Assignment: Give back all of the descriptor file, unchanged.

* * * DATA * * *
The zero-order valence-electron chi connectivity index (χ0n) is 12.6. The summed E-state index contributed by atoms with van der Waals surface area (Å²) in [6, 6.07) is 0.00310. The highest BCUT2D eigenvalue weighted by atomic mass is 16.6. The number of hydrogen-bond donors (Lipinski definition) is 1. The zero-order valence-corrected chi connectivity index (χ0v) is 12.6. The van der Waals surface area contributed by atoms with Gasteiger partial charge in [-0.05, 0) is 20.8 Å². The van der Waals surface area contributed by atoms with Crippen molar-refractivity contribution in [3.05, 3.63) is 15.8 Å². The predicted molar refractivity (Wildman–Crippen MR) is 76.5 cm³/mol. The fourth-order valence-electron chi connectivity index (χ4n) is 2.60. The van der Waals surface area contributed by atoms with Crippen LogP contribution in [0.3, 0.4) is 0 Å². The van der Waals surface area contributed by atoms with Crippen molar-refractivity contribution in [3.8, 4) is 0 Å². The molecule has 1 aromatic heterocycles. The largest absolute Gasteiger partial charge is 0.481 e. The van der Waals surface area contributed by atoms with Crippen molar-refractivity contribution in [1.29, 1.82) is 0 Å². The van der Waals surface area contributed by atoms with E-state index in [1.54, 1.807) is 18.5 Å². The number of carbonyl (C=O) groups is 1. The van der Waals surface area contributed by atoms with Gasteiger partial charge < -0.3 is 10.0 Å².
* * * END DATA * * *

The zero-order valence-electron chi connectivity index (χ0n) is 12.6. The summed E-state index contributed by atoms with van der Waals surface area (Å²) in [6, 6.07) is 0.00310. The highest BCUT2D eigenvalue weighted by atomic mass is 16.6. The number of hydrogen-bond donors (Lipinski definition) is 1. The zero-order valence-corrected chi connectivity index (χ0v) is 12.6. The van der Waals surface area contributed by atoms with Gasteiger partial charge in [-0.05, 0) is 20.8 Å². The van der Waals surface area contributed by atoms with Crippen molar-refractivity contribution in [3.05, 3.63) is 15.8 Å². The predicted molar refractivity (Wildman–Crippen MR) is 76.5 cm³/mol. The fourth-order valence-electron chi connectivity index (χ4n) is 2.60. The van der Waals surface area contributed by atoms with Crippen LogP contribution in [0.3, 0.4) is 0 Å². The van der Waals surface area contributed by atoms with Crippen molar-refractivity contribution in [3.8, 4) is 0 Å². The molecule has 1 aromatic heterocycles. The largest absolute Gasteiger partial charge is 0.481 e. The van der Waals surface area contributed by atoms with Crippen molar-refractivity contribution in [1.29, 1.82) is 0 Å². The van der Waals surface area contributed by atoms with E-state index in [1.54, 1.807) is 18.5 Å². The number of carbonyl (C=O) groups is 1. The van der Waals surface area contributed by atoms with Gasteiger partial charge < -0.3 is 10.0 Å².